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Dan Marsh is used to the collective groan he gets from his Columbus North High School history classes when he announces a semester-long project. But then he watches reluctance turn to passion.
He has made history more exciting for his students — and he’s being recognized for it.
Marsh was selected as a 2013 Patricia Behring Teacher of the Year. The award recognizes teachers for developing and using creative teaching methods and their commitment to helping students. He is one of 50 winners nationwide, receiving a plaque, a $500 check and a featured spot on the organization’s website.
“Behring teachers are the best of the best,” National History Day Executive Director Cathy Gorn wrote in a letter praising Marsh.
National History Day is an academic program in which students conduct research and then present their work in an original manner. “It’s a science fair with a history approach,” Marsh said.
He’s seen it make a difference in the approximately 325 students who participate.
Students gain an increased sense of ability, confidence and accomplishment, he said, adding, “This is no small project.”
He believes in the project and curriculum so deeply he gives up a large chunk of his classroom time. Every Friday is dedicated to History Day projects. Students may use that time to research or seek help.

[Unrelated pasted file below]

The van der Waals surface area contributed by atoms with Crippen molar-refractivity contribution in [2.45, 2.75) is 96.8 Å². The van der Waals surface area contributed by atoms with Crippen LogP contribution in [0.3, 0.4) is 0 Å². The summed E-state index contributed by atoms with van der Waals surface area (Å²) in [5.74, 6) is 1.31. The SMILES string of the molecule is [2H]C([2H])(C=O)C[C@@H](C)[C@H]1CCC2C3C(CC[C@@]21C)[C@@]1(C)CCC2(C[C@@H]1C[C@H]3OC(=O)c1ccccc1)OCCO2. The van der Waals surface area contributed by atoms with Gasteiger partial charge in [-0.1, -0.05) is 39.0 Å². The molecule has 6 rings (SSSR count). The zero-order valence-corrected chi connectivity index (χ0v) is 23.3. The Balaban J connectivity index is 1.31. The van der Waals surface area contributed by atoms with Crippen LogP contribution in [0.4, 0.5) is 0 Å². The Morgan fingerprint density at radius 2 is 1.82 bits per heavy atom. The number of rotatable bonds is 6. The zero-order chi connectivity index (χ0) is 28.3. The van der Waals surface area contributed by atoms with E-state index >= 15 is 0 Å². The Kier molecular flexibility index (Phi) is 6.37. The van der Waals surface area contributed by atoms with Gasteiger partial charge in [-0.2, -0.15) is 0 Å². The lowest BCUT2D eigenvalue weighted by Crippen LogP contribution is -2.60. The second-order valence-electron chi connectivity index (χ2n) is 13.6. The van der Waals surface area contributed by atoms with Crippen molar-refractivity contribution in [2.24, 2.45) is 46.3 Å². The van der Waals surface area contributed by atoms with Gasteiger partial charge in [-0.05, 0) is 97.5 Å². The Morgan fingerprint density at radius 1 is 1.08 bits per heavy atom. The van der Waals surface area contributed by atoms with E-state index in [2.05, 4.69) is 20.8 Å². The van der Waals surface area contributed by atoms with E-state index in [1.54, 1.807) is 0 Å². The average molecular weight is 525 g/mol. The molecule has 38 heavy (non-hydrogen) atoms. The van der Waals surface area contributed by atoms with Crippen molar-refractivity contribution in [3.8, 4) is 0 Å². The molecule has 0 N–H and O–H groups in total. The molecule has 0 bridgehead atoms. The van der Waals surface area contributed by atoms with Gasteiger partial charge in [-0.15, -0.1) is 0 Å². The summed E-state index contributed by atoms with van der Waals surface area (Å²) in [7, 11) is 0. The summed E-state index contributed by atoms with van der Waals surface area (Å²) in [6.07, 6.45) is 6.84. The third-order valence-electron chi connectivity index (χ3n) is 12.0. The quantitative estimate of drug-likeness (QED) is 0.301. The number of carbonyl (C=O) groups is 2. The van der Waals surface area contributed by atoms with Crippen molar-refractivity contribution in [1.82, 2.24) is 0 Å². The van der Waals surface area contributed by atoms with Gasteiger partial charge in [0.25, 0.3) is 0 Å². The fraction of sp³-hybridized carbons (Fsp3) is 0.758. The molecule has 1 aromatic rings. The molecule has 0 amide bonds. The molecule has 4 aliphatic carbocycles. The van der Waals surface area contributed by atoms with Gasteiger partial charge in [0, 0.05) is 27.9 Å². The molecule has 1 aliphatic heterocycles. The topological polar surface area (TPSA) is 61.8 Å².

“I’ve seen my worst-performing students do very well because they’re finally able to explore what they’re interested in,” he said.
This year’s theme requires students to explore rights and responsibilities in history. Marsh has seen some promising topics, including John F. Kennedy’s visit to Berlin to oppose Soviet oppression, the opening of Japan to the western world and the 50th anniversary of the March on Washington.
Marsh coordinates a school contest and invites judges from the community to critique projects in March. He does not require students to move on to the local, state or national contest, but encourages it with extra credit.
“Kids like to compete,” he said. “It drives them to do better.”
It also teaches his students advanced skills they can use in college, Marsh said. Students are encouraged to look beyond Internet research. Some students have traveled as far as Dayton, Ohio, to visit the National Museum of the United States Air Force or the Tennessee Valley Authority.
And he reminds his students to use more than one source. “They need to learn to eliminate the bias in history that is always going to be there,” he said.
Most importantly, Marsh said, the project has helped students make interesting discoveries about the past and taught them that history is not dead.
“History is more than just names and dates,” he said. “I want my students to remember that history is us, we are history. If we forget our past, we are bound to repeat the same mistakes.”
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